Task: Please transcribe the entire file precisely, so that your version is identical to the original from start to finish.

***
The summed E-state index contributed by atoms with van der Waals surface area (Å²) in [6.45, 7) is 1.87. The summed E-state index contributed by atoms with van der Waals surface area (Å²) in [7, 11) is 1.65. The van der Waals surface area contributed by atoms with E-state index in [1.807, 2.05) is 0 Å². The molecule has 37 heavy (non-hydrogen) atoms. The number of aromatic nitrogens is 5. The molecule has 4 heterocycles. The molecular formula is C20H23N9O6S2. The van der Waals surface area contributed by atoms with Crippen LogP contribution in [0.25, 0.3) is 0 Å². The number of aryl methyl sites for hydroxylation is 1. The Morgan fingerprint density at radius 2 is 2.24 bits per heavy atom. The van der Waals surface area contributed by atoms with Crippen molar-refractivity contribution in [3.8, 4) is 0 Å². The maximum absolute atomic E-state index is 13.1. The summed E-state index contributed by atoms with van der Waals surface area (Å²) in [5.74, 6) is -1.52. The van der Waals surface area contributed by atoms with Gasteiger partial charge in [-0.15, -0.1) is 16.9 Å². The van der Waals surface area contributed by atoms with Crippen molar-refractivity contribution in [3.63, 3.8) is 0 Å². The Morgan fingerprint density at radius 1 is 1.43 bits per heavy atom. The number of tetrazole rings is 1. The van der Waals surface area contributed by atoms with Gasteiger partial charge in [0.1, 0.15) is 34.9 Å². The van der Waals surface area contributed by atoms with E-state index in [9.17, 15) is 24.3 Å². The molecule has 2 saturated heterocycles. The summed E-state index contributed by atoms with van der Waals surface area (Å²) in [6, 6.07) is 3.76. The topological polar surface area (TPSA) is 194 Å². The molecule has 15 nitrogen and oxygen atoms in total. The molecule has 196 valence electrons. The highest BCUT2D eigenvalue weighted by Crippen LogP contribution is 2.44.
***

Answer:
The summed E-state index contributed by atoms with van der Waals surface area (Å²) in [6.45, 7) is 1.87. The summed E-state index contributed by atoms with van der Waals surface area (Å²) in [7, 11) is 1.65. The van der Waals surface area contributed by atoms with E-state index in [1.807, 2.05) is 0 Å². The molecule has 37 heavy (non-hydrogen) atoms. The number of aromatic nitrogens is 5. The molecule has 4 heterocycles. The molecular formula is C20H23N9O6S2. The van der Waals surface area contributed by atoms with Crippen LogP contribution in [0.25, 0.3) is 0 Å². The number of aryl methyl sites for hydroxylation is 1. The Morgan fingerprint density at radius 2 is 2.24 bits per heavy atom. The van der Waals surface area contributed by atoms with Crippen molar-refractivity contribution in [3.8, 4) is 0 Å². The maximum absolute atomic E-state index is 13.1. The summed E-state index contributed by atoms with van der Waals surface area (Å²) in [5.74, 6) is -1.52. The van der Waals surface area contributed by atoms with Gasteiger partial charge in [-0.15, -0.1) is 16.9 Å². The van der Waals surface area contributed by atoms with Crippen molar-refractivity contribution in [3.63, 3.8) is 0 Å². The Morgan fingerprint density at radius 1 is 1.43 bits per heavy atom. The number of tetrazole rings is 1. The van der Waals surface area contributed by atoms with Gasteiger partial charge in [0.1, 0.15) is 34.9 Å². The van der Waals surface area contributed by atoms with E-state index in [9.17, 15) is 24.3 Å². The molecule has 2 saturated heterocycles. The summed E-state index contributed by atoms with van der Waals surface area (Å²) in [6, 6.07) is 3.76. The topological polar surface area (TPSA) is 194 Å². The molecule has 15 nitrogen and oxygen atoms in total. The molecule has 196 valence electrons. The highest BCUT2D eigenvalue weighted by Crippen LogP contribution is 2.44.